Sunday, February 25, 2007

Local food better for you, and the environment - News

Local food better for you, and the environment - News

Great article on how local food can be grown and used to supply local needs. Of course out of Boulder, CO, one of my old haunts. I really like that place.

Tuesday, February 20, 2007

Working in the red

Went to visit my farming teacher, Mr. Kitagawa today. He was upset because he was doing his taxes and found that he was working in the red for the last tax year, to the tune of about $20,000. He said that for the first time he and his wife had itemized everything, socks, gloves, oil...everything, and still they came out with a loss. He was upset, and suggested that I stay away from farming rice. I reminded him that I was up for subsistence farming rather than trying to make a profit.

I really feel sorry for him. He has spent his life growing organic rice and is proud of it, and now he is close to dispair. I will push on with my plans and try to help him sell his rice this year for a profit rather than go through the common chanels. I'll have to do a longer piece on JA and how it operates.

Monday, February 12, 2007

Field Rice

Went and visited a local farmer yesterday who grows organically, and plants field rice rather than rice grown in a paddy. He lives on top of a hill and his property does not have the water to grow in a paddy. He grows about 1 tan of field rice instead. Right now one of his three fields is in barley. The other two are fallow right now, but after he harvests the barley, he will put in rice. He rotates his crops among the three fields, and though he doesn't grow enough grain to supply all of his needs, he goes a long way to being self sufficient.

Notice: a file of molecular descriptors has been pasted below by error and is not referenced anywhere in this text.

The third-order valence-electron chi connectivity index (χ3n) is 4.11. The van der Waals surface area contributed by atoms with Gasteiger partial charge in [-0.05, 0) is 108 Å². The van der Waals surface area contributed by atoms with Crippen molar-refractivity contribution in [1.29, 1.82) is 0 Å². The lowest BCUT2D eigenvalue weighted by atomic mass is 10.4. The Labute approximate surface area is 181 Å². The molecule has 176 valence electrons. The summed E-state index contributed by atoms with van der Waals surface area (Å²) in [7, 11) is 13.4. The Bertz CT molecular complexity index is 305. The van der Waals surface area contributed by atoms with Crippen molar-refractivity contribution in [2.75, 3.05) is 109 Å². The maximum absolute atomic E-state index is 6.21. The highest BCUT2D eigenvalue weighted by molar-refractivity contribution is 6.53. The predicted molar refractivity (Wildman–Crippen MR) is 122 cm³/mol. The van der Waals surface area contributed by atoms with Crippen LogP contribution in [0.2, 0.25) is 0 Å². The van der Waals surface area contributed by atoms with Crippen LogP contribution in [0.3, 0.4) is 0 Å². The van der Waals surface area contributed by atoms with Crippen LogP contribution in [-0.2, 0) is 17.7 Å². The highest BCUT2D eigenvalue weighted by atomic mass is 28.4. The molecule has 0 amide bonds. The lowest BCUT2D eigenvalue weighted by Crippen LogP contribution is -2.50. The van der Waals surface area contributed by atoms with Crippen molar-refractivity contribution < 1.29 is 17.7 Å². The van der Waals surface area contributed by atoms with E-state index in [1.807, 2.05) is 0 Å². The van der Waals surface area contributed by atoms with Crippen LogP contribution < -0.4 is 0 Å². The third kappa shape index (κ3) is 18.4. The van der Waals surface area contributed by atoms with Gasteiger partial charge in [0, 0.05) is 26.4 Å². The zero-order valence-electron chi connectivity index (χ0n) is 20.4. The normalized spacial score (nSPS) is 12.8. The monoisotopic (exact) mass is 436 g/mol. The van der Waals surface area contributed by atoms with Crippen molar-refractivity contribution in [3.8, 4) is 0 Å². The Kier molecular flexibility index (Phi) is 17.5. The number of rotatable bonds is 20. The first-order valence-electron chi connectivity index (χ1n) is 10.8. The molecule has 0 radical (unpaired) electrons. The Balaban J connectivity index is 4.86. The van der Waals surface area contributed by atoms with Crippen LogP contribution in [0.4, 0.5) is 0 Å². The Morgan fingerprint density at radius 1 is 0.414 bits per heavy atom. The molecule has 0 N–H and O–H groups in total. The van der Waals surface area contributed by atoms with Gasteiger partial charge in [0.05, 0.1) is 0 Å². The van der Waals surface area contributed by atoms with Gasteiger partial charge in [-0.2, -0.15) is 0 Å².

He says that field rice is a little bit more difficult to grow, because there are more weeds, so given the same area, field rice is more work than paddy rice. He has some great ideas about crop rotation and planting. I will go back soon to catch up on his barley progress and see how he's doing personally.

Funny, I had visited his house before unknowingly. I was visiting the woman next door to him who has a small Omotokyo temple. Most of the surrounding property is in crops.

I am now in the process of trying to borrow a nearby field to experiment with growing field rice.

Friday, February 09, 2007

It's alright to be a foreigner

One other sticking point in the process of coming into posession of a farming licence was whether a citizen of another country could rent farm land in Japan. I seem to be the first one to have done so, at least in this prefecture.

I called the town office today for clarification of their findings. It seems that it's alright for me to rent land. I was also advised to have my paperwork in line by the middle of April . That is actually much more time than I thought I had.

Tuesday, February 06, 2007

Rice farming update

Yesterday I spent the day with my rice farming teacher, my gohan guru, my sage of the soil. I will call him Kitagawa, because I would prefer not to use his real name. There are several things one needs to become a rice farmer. I have none of them.

First, one needs fields, or paddies. I was originally considering five "tan." (A tan is a unit of area equal to 0.1 cho or 0.099174 hectare.) That is the minimum required land holding to obtain a farming licence. With a farming licence, one can obtain loans and national subsidies when your land is in soy or barley every three years. However, most paddies are in 3 tan blocks. It would be more practical to do 3 tan. I have been warned that 6 tan is quite a large amount, and that farming that much is very difficult, especially when not using agricultural chemicals. The weeding is quite a chore I guess. I'm not so worried about the weeding; there are people who will help with that. The problem is how to store the harvest. One tan produces about 300 kilos of rice. That means I would have to store 1800 kilos of rice. I could do that at the farming cooperative elevator, but all the rice gets mixed together and you get a kind of receipt for the grain you store there. That would mean that my naturally-grown rice would be thrown in with all the Frankenrice. Not a great option.

Which brings us to the next thing that I don't have. Land. If I had land, I could store the grain in a facility that I make there. However, I don't have any. The paddies I can rent from a farmer to get the farming licence and then buy the land, but it probably wouldn't be ready for the harvest. The ideal would be to have a house, a barn and so now and then be ready come October. The problem is that you have to have a farming licence to buy a farm house complete with all the barns and sheds. It's like "Who's on first?"

I plod on, searching for a hold.